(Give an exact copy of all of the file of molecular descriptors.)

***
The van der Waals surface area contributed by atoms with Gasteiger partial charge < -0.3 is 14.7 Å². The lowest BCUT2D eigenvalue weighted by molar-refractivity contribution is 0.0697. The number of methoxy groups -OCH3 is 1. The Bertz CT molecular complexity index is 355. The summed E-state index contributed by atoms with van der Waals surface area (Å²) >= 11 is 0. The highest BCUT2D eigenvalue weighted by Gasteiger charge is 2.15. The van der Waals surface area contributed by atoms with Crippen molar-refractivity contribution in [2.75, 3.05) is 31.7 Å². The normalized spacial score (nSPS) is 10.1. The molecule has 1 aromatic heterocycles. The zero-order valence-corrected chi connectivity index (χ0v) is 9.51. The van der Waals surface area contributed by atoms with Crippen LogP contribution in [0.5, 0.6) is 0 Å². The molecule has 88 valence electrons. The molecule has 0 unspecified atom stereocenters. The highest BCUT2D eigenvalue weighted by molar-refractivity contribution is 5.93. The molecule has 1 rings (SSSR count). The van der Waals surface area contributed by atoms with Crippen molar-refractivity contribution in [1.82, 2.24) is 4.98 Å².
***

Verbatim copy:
The van der Waals surface area contributed by atoms with Gasteiger partial charge < -0.3 is 14.7 Å². The lowest BCUT2D eigenvalue weighted by molar-refractivity contribution is 0.0697. The number of methoxy groups -OCH3 is 1. The Bertz CT molecular complexity index is 355. The summed E-state index contributed by atoms with van der Waals surface area (Å²) >= 11 is 0. The highest BCUT2D eigenvalue weighted by Gasteiger charge is 2.15. The van der Waals surface area contributed by atoms with Crippen molar-refractivity contribution in [2.75, 3.05) is 31.7 Å². The normalized spacial score (nSPS) is 10.1. The molecule has 1 aromatic heterocycles. The zero-order valence-corrected chi connectivity index (χ0v) is 9.51. The van der Waals surface area contributed by atoms with Crippen LogP contribution in [0.5, 0.6) is 0 Å². The molecule has 88 valence electrons. The molecule has 0 unspecified atom stereocenters. The highest BCUT2D eigenvalue weighted by molar-refractivity contribution is 5.93. The molecule has 1 rings (SSSR count). The van der Waals surface area contributed by atoms with Crippen molar-refractivity contribution in [1.82, 2.24) is 4.98 Å².